Syrian Refugee in Germany shares thoughts about immigration in Borderland

Immigration

A Syrian refugee who risked his life to cross into Germany illegally to seek asylym shares his thoughts on Central Americans risking their lives to enter the U.S.

A Syrian refugee who risked his life to cross into Germany illegally to seek asylum shares his thoughts on Central Americans risking their lives to enter the U.S.

Firas Zakri said migration is something that has always existed and thinks people need to be more accepting as people will always risk their life for a better one.

“If people are lucky, it will sink by the seashore. But most of the cases, it will sink on the way,” said Zakri.

Syrian refugee, Firas Zakri said he saw two others, in the same boat as he, drown. He said it is common as people try to leave the war in Syria.

On land, like many who cross at the U.S.-Mexico border, Zakri made the decision of dealing with smugglers.

“People say why are you talking with the smugglers? They don’t have any morals or ethics or anything,” he said. “If you’re lucky you can get to the other side but if you are not lucky, this is a one-way ticket. It’s a very dangerous way but it is the only way to go to the other side because you are not accepted in a legal way.”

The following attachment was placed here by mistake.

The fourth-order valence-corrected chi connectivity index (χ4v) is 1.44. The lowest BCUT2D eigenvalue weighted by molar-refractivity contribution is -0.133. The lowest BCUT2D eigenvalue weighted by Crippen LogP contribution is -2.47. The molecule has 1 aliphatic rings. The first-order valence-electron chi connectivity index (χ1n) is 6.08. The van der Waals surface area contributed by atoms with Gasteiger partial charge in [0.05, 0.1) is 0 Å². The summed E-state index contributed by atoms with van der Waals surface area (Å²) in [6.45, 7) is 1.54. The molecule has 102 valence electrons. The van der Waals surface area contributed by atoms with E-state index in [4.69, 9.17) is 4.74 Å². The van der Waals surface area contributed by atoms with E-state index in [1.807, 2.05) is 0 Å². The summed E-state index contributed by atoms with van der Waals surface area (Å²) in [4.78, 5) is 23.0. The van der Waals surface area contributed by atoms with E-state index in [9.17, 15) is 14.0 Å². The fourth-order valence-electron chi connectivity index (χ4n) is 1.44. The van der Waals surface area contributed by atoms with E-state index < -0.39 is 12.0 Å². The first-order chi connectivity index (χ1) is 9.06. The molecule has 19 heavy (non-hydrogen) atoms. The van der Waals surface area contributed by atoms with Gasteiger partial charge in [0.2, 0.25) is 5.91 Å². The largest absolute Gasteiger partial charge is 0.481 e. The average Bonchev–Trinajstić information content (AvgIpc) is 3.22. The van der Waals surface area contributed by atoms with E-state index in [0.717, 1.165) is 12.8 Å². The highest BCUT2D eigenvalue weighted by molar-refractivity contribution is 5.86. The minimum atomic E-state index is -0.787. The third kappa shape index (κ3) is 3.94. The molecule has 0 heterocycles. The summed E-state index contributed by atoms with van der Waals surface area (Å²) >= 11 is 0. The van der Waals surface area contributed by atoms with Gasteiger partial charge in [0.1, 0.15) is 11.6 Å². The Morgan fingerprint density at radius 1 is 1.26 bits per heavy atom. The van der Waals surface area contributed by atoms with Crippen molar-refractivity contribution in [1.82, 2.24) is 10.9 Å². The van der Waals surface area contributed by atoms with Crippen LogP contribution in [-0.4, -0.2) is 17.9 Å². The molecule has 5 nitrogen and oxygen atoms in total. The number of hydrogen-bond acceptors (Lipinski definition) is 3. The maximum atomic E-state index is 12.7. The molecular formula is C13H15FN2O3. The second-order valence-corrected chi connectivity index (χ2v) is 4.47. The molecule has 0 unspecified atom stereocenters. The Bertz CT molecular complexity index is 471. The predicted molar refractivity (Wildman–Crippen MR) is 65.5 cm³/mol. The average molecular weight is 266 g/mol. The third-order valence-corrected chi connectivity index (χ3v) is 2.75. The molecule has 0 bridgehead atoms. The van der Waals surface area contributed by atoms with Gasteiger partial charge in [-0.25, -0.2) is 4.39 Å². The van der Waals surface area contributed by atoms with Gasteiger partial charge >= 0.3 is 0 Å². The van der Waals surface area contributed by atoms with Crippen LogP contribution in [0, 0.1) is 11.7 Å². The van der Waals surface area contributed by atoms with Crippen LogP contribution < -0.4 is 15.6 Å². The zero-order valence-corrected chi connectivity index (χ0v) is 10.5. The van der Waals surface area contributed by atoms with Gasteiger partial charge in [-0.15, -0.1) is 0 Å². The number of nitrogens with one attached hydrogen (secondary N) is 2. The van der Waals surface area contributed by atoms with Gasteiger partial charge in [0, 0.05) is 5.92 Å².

Zakri managed to travel to Berlin on his own. His wife and son joined him after Germany accepted him as a refugee.

For Zakri, it was a bomb that pushed him to take the dangerous journey.

“30 seconds later, a bomb landed in the same spot that we were, killing 8 people at once,” he said.

He said people don’t want to move to a strange country with a different language for no reason. They feel like it’s their last option he said.

“It’s hard for people to accept that there is suffering, there is suffering in the world around them and people need to a little bit tolerating,” said Zakri.

Zakri said like his story there are many others including stories of people migrating to the U.S.

In 2015 and 2016, more than a million asylum seekers entered into Germany, according to Germany’s Federal Office for Migration and Refugees.

Those same years, there were about 9,000 deaths in the Mediterranean, according to the United Nations High Commissioner for Refugees.

The numbers have been dropping since then.

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